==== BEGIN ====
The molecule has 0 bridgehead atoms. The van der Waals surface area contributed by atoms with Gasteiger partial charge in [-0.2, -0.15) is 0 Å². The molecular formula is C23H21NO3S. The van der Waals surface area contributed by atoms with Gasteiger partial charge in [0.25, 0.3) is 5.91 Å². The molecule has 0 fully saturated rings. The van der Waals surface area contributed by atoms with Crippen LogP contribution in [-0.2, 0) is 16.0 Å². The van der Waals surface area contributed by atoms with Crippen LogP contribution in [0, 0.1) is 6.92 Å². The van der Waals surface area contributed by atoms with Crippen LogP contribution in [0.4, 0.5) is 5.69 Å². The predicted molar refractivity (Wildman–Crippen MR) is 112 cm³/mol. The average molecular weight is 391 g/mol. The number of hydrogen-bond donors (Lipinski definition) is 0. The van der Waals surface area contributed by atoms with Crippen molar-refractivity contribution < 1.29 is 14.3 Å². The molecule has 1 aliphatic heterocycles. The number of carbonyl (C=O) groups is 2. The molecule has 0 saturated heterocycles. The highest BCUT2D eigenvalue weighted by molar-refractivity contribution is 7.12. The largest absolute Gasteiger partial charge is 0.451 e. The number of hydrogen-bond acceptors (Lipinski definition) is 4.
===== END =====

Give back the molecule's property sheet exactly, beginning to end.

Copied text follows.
The molecule has 0 bridgehead atoms. The van der Waals surface area contributed by atoms with Gasteiger partial charge in [-0.2, -0.15) is 0 Å². The molecular formula is C23H21NO3S. The van der Waals surface area contributed by atoms with Gasteiger partial charge in [0.25, 0.3) is 5.91 Å². The molecule has 0 fully saturated rings. The van der Waals surface area contributed by atoms with Crippen LogP contribution in [-0.2, 0) is 16.0 Å². The van der Waals surface area contributed by atoms with Crippen LogP contribution in [0, 0.1) is 6.92 Å². The van der Waals surface area contributed by atoms with Crippen LogP contribution in [0.4, 0.5) is 5.69 Å². The predicted molar refractivity (Wildman–Crippen MR) is 112 cm³/mol. The average molecular weight is 391 g/mol. The number of hydrogen-bond donors (Lipinski definition) is 0. The van der Waals surface area contributed by atoms with Crippen molar-refractivity contribution < 1.29 is 14.3 Å². The molecule has 1 aliphatic heterocycles. The number of carbonyl (C=O) groups is 2. The molecule has 0 saturated heterocycles. The highest BCUT2D eigenvalue weighted by molar-refractivity contribution is 7.12. The largest absolute Gasteiger partial charge is 0.451 e. The number of hydrogen-bond acceptors (Lipinski definition) is 4.